Hey all you members of the OT's elite Department of Science and Engineering, Research and Investigation Division - There's a major, unique environmental anomaly in progress in Louisiana. I expect to learn more here than I do watching the national news. I saw the thread about the boat getting swallowed
, but I doubt that discussion would've shed any light on stuff like this... Image: http://www.rumormillnews.com/pix3/sinkhole_map.png
Are massive sinkholes something we should be able to see coming in advance?
It seems the "bubbling" is considered harmless and has been thoroughly studied and, if they are known to be an indicator of something, they are monitored accordingly.
Apparently there were tremors, which are high on the list of "Potentially Massive Sinkhole Warning Signs", happening for about 3 months before this thing started sucking down trees. Now it's big and getting bigger (and deeper).
From the story on CNN.com on August 10, 2012
Measurements taken early this week showed the hole measured 324 feet in diameter and is 50 feet deep, but in one corner it goes down 422 feet, said John Boudreaux, director of the Office of Homeland Security in Assumption Parish, about 30 miles south of Baton Rouge. The hole, which has swallowed 100-foot-tall cypress trees, has since grown another 10 to 20 feet.
The sinkhole appeared August 3, more than two months after local residents started noticing bubbles in the water. The bubbles grew in number and frequency, and in some spots they made the bayou look like a boiling crawfish pot, said Dennis Landry, who owns guest cabins about half a mile from the hole.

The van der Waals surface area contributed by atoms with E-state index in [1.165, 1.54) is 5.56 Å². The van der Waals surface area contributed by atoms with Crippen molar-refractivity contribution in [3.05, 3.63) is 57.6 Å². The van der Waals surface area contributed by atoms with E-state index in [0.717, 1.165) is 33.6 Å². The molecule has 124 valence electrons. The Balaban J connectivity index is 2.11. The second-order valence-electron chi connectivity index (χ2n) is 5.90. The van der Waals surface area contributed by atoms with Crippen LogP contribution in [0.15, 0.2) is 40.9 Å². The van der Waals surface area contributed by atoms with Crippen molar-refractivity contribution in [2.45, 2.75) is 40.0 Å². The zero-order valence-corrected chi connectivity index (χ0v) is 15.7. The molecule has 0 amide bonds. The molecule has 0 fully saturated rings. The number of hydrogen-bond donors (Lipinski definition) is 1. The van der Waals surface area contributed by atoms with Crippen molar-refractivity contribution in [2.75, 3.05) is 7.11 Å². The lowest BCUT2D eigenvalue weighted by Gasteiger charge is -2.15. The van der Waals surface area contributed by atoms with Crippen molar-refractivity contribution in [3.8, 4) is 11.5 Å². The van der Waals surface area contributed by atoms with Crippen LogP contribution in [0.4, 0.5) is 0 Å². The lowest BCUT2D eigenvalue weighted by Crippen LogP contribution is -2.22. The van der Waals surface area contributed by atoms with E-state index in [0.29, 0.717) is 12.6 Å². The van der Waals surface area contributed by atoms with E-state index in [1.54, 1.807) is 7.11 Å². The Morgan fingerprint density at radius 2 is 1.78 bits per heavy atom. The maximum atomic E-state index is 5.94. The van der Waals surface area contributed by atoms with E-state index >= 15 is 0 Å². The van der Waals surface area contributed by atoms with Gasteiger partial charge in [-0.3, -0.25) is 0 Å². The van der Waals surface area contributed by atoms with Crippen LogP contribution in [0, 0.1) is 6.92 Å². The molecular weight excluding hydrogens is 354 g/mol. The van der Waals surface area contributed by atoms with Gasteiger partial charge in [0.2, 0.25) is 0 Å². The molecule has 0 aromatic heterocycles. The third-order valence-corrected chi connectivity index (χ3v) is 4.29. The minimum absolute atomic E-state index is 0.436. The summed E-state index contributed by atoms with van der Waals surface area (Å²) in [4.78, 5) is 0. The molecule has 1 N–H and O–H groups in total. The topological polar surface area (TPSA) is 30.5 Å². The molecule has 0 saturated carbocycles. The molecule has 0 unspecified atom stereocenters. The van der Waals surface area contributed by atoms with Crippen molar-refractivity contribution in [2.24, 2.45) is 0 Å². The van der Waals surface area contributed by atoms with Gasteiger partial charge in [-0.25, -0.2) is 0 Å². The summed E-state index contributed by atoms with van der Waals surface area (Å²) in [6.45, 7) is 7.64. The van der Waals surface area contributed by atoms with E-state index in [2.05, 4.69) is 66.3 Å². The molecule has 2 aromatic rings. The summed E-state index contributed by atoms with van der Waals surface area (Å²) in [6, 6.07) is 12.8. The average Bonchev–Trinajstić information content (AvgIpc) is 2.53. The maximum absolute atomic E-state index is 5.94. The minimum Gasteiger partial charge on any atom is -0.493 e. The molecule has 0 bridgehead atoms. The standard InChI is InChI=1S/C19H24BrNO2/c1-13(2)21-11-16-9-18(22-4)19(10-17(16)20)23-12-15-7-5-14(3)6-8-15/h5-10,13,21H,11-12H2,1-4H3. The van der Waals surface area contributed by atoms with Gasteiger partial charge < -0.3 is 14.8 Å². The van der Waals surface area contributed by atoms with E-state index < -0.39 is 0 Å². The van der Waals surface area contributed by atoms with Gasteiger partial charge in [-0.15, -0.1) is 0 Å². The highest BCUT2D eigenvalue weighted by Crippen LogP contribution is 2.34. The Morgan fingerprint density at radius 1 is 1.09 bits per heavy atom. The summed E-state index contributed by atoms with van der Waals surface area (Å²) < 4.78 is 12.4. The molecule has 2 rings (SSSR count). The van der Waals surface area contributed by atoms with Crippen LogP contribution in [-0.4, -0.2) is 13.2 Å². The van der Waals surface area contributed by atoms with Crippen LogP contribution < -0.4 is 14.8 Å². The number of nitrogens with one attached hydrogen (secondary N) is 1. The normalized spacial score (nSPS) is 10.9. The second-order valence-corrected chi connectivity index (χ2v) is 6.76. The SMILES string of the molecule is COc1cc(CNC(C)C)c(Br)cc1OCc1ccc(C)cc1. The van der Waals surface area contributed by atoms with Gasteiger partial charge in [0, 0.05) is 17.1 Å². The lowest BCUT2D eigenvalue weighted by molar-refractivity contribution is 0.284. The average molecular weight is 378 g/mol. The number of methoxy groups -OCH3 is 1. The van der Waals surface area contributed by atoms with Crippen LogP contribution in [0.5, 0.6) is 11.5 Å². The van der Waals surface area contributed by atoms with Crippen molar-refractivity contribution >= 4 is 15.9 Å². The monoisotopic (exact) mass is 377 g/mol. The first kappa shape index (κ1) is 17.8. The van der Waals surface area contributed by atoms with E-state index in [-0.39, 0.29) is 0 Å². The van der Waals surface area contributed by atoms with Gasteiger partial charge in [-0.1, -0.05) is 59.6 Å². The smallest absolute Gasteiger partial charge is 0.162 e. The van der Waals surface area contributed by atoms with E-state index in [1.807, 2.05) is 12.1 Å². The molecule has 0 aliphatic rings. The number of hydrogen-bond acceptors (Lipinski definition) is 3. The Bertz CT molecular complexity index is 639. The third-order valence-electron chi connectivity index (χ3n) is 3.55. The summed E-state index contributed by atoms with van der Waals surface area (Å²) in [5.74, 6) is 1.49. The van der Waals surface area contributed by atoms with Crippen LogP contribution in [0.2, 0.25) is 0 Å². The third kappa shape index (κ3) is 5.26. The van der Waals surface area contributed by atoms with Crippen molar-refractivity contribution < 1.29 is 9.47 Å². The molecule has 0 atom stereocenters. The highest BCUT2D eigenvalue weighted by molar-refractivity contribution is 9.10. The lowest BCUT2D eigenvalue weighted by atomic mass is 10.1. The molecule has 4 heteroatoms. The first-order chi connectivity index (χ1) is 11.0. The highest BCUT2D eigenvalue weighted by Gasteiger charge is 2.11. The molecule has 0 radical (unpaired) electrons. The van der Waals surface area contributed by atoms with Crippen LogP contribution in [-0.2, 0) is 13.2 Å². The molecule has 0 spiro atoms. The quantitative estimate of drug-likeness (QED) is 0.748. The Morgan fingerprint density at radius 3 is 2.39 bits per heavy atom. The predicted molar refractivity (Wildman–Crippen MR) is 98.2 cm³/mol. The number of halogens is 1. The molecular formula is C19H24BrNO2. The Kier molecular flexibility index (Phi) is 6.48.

It still hasn't been determined what the catalyst was or if any business/industry played a part in it's formation. That investigation is secondary to assessing its current state and figuring out how to keep it from getting any bigger. Image: http://cdn.malaysiandigest.com/images/images/Mysterious_Sinkhole.jpg
As meauxjeaux2 mentioned in the other thread when pointing out the boom in this image - There are factors in play that are way beyond a salt dome collapse.
From the story on CNN.com yesterday (August 17) following the Boat Workers' Rescue
The situation is all the more worrisome because the hole is believed to be close to a well containing 1.5 million barrels of butane, a volatile liquid that turns into a flammable vapor upon release.
How close is close? Try 1500 feet. Yikes.
And then there's this:
I'll admit I don't have the specific knowledge to determine if the guy interviewed in this article is credible or if the reporter was blowing things out of proportion or not, but it's a good read.: Louisiana sinkhole local sheds light inside mystery disaster area
There are many types of industrial caverns that are approved for disposal of hazardous materials once they are no longer in use. Apparently Texas Brine was one of them At least one resident near the sinkhole will be sharing his backyard with a decontamination unit while waiting for the results of radioactivity testing.
“I know in 1995, they had permission to pump radioactive material into Texas Brine’s cavern. Yeah, it’s radioactive, but if handled and disposed correctly, it’s not so bad. I guess it’s better done there than anywhere else.
‘Twenty cubic feet was pumped in there,’ is what we were told. It was dropped down 3800 feet. Maybe it seemed a good safe place to put it then, but I don’t know now.”
I want the scoop on this thing.
More backstory: History of Gov't. Documented Industrial Activity and a Recent Study of Seismic Activity
This post was edited on 8/19 at 4:27 am